Also of note, we have the local paper, at times called the Corning Leader, Corning Journal or Corning Daily Journal, on microfilm from 1840 to the present — so you can visit the library and research local history and your family tree if you wish!

And…

And if you find any old photos or postcards of the Corning area that you don’t know what to do with – you can always donate them to the library!

Local History Photos March 13, 2020

Hi everyone, here are the Local History Photos of the Week!

Helpful Photo Viewing Tips are found at the end of the posting for anyone who would like a few tips on how best to view the photos*

Local History Photo 1: Market Street

Our first photo for this week shows unpaved Market Street, year unknown – but in a time before cars!

 

 

Local History Photo 2: First Bank & Trust Company

Our second photo for this week shows part of Centerway Square and the First Bank & Trust Company sometime in the 1970s.

Have a great weekend!

Linda Reimer, SSCL

*To Create A Larger View (make the photos appear bigger on your screen):

You can click on each photo for a larger view. And then click the back arrow on your web browser to go back to the previous screen.

Alternatively, you can press and hold down the CTRL key, on your keyboard, while tapping the + key on your keyboard to make the photos appear larger on your screen.

To Create A Smaller View (make the photos appear smaller on your screen – after you’ve made them appear larger):

 Press and hold the CTRL key on your keyboard and tap the – sign to make the photos appear smaller again.

And If You Use A Mouse – CTRL & Scroll:

If you use a mouse you can do what is called “control and scroll”, to make photos appear larger and then smaller on your screen. To do this –>press and hold down the CTRL key on your keyboard and push the scroll wheel on your mouse away from you for a larger view. To reverse the larger view hold down the same CTRL key on your keyboard and pull the scroll wheel on your mouse towards you.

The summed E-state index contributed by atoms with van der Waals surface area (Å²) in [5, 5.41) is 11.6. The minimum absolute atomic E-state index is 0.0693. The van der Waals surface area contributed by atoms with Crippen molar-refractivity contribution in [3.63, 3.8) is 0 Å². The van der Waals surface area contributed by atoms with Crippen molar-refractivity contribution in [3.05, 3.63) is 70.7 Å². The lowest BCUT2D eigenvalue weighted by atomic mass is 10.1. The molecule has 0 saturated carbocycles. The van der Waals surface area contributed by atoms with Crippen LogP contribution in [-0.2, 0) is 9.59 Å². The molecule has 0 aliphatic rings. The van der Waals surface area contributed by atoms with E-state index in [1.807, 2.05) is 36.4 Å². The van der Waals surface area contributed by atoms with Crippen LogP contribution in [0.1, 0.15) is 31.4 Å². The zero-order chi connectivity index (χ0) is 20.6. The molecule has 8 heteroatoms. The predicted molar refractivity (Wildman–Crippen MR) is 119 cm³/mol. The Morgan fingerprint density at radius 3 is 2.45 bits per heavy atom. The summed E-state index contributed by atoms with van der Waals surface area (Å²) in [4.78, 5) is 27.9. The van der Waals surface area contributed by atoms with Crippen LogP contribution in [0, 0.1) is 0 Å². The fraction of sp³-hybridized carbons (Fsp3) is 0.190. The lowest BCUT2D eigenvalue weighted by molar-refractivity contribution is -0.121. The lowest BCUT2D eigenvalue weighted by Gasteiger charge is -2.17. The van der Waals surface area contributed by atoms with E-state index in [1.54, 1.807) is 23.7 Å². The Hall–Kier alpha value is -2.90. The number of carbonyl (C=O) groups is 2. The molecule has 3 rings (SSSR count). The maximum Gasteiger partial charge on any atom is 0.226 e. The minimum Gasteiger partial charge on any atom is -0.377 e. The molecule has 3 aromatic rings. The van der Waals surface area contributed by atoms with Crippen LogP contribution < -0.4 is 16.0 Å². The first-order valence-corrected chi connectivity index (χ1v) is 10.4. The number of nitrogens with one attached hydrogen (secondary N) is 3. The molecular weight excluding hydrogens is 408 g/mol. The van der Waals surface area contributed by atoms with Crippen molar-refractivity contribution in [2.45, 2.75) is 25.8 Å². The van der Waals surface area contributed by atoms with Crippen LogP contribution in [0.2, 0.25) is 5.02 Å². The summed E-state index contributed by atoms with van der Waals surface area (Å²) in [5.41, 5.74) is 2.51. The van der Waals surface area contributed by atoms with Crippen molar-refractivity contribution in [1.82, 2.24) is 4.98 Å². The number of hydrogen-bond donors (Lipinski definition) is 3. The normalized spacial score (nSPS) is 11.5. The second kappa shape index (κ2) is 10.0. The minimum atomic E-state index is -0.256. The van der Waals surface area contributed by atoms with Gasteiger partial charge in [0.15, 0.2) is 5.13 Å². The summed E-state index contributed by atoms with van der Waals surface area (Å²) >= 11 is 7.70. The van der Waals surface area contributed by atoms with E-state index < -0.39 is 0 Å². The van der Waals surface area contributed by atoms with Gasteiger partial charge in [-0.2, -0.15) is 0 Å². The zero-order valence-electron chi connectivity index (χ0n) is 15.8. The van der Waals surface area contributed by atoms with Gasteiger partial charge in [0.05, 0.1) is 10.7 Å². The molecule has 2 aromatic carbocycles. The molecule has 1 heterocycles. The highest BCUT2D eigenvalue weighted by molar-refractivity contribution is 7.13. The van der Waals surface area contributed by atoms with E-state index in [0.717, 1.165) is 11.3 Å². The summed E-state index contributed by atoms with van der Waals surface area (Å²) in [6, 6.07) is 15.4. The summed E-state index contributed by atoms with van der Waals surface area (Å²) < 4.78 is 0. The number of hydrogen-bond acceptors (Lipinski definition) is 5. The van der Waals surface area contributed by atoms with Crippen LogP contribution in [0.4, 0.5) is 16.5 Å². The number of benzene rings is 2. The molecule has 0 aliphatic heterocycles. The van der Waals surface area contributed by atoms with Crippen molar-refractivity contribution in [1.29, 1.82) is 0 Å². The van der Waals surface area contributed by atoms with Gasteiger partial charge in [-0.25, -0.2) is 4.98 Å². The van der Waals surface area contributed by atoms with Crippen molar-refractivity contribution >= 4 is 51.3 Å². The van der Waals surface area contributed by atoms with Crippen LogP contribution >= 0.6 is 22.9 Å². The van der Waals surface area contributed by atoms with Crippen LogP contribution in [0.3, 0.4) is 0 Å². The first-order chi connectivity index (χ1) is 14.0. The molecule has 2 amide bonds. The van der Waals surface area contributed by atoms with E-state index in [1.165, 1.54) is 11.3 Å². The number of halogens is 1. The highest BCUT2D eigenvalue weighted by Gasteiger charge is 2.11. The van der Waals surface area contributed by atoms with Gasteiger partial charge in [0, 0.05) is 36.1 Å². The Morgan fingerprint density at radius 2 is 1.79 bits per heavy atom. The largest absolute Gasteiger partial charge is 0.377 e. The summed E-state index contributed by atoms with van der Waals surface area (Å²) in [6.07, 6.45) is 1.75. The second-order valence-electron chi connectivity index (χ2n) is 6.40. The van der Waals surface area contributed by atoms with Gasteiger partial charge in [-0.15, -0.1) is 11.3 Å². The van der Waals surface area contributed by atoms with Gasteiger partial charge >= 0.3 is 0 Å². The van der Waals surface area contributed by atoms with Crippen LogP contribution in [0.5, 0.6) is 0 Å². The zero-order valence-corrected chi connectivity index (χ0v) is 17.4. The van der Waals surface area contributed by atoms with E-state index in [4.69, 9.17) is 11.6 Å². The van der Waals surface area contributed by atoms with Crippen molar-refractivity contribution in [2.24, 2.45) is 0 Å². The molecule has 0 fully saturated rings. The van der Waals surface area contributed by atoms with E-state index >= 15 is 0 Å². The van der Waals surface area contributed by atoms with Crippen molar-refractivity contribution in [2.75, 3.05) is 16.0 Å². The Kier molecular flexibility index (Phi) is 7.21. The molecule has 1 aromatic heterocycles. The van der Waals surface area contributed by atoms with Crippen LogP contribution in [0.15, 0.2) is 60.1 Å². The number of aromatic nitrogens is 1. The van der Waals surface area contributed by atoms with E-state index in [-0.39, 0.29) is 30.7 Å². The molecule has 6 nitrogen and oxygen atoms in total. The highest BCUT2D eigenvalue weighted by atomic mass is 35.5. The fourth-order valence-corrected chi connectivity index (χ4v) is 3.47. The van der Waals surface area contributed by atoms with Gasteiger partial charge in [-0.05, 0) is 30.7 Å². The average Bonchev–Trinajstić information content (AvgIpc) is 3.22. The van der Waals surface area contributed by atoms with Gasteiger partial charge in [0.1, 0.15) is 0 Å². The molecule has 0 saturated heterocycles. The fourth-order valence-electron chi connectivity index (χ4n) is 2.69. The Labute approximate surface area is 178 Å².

Library Local History/Creation Station Resources:
At the library you can scan your photos and slides to create digital family albums and slideshows; and even use one of the Circut machines, and other Creation Station equipment, to help you create a special paper family history album.

Also of note, we have the local paper, at times called the Corning Leader, Corning Journal or Corning Daily Journal, on microfilm from 1840 to the present — so you can visit the library and research local history and your family tree if you wish!

And…

And if you find any old photos or postcards of the Corning area that you don’t know what to do with – you can always donate them to the library!

Local History Photos March 6, 2020

Hi everyone, here are the Local History Photos of the Week!

Helpful Photo Viewing Tips are found at the end of the posting for anyone who would like a few tips on how best to view the photos*

Local History Photo 1: Horse & Carriage In Centerway Square

Our photos for this week are both street scenes.

The first photo shows a horse and carriage in front of the Clock Tower in Centerwary Square. The Clock Tower is still there; however, the rest of the square looks quite different as the building to the left of the tower was subsequently demolished and replaced with more than one new building. Today that area houses the building that used to be the Baron Steuben Hotel and, further back, a municipal parking garage. And I believe one of the buildings to the right of the Clock Tower was later demolished, but the other building, the one just to the right of the carriage, is still there.

And of course, the unpaved streets have been paved since the photo was taken.

What a neat view of how life used to be in Corning!

Local History Photo 2:

Our second photo for this week shows a streetcar, in the days of old, turning a corner at one of the intersections in Corning. The record for the photo doesn’t indicate exactly where the photo was taken, so if you have eagle eyes and recognize the house behind the streetcar and where it is located, please let us know!

And again, what a cool photo!

You can see the back of the conductor, in his conductor’s uniform, getting on the streetcar, the family sitting on the porch and porch steps in the background, and the man in the hat walking across the street who seems to be wearing a flat straw hat!